Bhaskar started out trying to overcome the difference between the DSA and the ISO and instead he’s just consummating with the ISO in a way that is rather unfortunate. I know that Baskar has Platypus on his mind when he says things like they are not a pre-political project, they are a political project because they want to be engaged with the activists – parentheses the ISO. And again, is there an alternative to that?
Adolph Reed Jr.
I’ve got a less jaundiced view of Chuy Garcia [runner-up for Chicago mayor], even though he is a liberal Democrat. There is a tendency to fetishize electoral action that meets in the middle. The Democrats say that’s all there is, that’s all you can hope will ever be. And then there is the principled left position. You can’t ever engage in this, this is like a sellout, god forbid, try to figure out how to form alliances with people who don’t agree with you about stuff. And they both wind up in the same place.…
Sometimes you just have to do stuff like that. It made perfect sense, given where things were, especially after the 2012 strike … to challenge Rahm [Emanuel, Chicago’s mainstream Democratic mayor].…
You don’t always win. We need to analyze, and people are, what happened, why the election turned out like it did, what we can learn from it and how those lessons can help us move forward in a movement building project..[Republicans] are out to destroy every bit of social protection that working people have won since the 1920s. And sometimes a popular-front approach.is necessary to fight back against this stuff and to create a little bit of space. And yes, there is always a danger in trying to build the kind of alliance that you need to create the space that we’ll get outflanked.…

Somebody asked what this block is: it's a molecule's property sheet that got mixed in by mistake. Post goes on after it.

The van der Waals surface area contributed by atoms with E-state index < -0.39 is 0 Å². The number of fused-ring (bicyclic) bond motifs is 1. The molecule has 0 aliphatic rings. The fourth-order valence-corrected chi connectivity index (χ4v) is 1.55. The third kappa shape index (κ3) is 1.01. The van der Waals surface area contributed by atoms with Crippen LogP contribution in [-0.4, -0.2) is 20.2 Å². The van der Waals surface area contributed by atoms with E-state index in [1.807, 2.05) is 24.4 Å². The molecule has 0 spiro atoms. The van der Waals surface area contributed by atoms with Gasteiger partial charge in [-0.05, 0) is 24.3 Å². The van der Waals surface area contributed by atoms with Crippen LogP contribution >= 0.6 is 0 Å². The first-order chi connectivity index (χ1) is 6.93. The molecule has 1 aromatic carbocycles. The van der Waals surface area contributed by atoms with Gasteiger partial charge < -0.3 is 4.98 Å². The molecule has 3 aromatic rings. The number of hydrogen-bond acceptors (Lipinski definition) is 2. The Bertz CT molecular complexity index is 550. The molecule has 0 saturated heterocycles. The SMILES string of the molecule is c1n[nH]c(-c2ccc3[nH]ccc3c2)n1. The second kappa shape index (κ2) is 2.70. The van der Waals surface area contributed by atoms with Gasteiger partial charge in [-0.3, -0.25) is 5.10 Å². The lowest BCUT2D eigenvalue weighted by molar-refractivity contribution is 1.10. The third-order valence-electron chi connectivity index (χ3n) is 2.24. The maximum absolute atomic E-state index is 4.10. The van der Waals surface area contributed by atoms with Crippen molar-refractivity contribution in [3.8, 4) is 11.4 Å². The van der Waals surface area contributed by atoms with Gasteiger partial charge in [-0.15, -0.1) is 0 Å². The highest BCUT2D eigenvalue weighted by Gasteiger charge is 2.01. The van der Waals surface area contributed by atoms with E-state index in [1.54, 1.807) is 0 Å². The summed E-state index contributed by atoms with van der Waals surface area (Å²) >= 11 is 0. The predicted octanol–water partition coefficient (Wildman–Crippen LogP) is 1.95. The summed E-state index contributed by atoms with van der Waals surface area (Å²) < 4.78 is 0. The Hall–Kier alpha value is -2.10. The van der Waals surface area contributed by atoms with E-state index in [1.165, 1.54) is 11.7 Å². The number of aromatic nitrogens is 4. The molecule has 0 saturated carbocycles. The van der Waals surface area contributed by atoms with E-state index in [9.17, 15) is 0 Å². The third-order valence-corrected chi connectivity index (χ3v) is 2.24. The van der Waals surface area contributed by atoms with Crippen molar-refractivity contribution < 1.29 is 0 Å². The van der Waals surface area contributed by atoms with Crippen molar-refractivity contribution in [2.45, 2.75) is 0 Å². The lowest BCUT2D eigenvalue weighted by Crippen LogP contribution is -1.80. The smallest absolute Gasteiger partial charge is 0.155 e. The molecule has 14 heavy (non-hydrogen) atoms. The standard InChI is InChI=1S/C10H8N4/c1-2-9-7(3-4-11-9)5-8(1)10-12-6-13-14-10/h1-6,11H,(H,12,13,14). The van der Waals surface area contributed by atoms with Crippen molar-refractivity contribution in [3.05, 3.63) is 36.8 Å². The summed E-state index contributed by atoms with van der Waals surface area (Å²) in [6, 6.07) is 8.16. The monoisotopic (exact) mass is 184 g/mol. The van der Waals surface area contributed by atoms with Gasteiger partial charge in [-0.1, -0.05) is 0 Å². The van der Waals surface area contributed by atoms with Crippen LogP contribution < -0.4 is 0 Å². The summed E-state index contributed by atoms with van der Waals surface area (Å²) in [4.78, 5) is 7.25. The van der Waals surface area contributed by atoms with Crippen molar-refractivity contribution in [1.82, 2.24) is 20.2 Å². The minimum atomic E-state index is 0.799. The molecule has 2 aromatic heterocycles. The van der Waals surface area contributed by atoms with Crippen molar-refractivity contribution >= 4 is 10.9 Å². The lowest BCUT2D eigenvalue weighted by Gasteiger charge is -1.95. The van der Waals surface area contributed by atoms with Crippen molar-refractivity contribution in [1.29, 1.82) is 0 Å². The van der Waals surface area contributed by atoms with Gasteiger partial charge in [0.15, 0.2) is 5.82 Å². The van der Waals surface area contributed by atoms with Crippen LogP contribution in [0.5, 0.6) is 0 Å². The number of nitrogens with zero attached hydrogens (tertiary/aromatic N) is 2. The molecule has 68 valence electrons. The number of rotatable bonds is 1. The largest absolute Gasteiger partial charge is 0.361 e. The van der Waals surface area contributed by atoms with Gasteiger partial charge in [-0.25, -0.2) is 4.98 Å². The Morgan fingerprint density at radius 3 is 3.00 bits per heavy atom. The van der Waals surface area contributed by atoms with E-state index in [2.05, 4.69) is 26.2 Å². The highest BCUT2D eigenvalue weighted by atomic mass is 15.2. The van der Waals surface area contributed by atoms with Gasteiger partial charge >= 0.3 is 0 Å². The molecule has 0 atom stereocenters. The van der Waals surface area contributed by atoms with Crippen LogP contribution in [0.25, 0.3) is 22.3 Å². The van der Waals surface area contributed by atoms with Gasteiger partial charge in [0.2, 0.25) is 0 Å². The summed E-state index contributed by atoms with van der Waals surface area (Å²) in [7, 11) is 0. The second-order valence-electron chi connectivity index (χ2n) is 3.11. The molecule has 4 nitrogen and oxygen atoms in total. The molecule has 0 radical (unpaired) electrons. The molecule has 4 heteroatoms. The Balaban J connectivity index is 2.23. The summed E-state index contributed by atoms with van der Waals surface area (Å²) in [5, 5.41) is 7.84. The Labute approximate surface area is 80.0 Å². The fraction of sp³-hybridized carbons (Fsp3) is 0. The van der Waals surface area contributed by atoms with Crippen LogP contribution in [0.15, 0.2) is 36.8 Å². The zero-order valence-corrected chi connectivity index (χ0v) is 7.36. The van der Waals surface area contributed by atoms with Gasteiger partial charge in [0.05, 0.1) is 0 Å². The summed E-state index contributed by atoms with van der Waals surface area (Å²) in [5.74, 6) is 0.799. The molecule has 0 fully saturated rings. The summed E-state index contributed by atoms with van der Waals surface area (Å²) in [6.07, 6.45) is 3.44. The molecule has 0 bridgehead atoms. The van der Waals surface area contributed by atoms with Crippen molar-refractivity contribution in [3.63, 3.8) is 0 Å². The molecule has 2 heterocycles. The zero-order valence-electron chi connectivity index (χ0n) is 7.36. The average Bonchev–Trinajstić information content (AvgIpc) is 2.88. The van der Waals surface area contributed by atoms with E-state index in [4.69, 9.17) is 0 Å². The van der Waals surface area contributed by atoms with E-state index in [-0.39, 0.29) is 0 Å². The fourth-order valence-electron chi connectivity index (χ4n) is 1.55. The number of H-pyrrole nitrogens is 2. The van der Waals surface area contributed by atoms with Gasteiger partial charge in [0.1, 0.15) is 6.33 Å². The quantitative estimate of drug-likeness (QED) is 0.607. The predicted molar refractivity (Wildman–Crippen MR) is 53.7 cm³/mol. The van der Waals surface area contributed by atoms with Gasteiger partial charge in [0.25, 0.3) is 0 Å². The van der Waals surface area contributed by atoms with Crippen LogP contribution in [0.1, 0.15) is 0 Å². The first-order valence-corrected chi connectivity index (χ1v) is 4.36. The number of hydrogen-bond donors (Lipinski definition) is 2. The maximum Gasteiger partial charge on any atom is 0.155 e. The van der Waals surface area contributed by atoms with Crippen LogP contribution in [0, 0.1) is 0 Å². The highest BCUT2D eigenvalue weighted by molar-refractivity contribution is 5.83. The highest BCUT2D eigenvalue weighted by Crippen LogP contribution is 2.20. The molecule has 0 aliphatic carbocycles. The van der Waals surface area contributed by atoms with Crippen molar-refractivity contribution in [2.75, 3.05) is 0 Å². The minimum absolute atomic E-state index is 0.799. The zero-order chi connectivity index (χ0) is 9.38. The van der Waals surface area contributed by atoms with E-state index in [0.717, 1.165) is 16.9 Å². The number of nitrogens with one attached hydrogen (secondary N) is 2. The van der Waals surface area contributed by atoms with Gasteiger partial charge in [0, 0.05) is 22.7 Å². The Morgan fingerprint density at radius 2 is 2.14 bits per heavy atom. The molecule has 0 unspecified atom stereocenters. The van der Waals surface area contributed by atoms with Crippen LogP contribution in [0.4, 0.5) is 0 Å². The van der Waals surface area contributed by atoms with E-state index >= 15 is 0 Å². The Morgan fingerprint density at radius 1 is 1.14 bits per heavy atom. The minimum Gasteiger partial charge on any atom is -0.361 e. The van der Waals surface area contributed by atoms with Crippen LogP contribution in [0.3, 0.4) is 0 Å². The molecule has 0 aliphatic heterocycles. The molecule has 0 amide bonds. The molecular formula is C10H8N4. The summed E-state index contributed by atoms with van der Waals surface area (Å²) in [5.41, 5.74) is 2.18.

The Democratic Party is the graveyard of the left in America. It’s crippled the entire left. The turn to the popular front in the 1930s was the beginning of the end for the Communist Party. The Communist Party, by adapting to the American bourgeoisie through its Democratic Party face, liquidated most of the political capital they had acquired through providing the shock troops to build the CIO in the first place (predominantly – lots of other left groups contributed).
Their no-strike pledge activity in World War II softened them up for the McCarthy purge, which then drove all the reds out [of the unions]. Unfortunately the American working class was not sophisticated enough to distinguish between the good Trotskyists and the bad Stalinists. They didn’t care what kind of communist you were. That weakened the American working class immensely. There was a resurgence of sorts in the 1960s with the New Left, but the New Left was crippled by a lack of historical understanding. The New Left imagined that it was all new, and we wanted to be original. Eventually experience taught a certain layer of the New Left that actually there had been more to the Old Left than we had thought and that it was necessary to make a turn to the working class and seek to inject some socialist politics into it. They were the best of the New Left and there were thousands of them who were serious and committed people who went into the factories. Few remain, there are some though.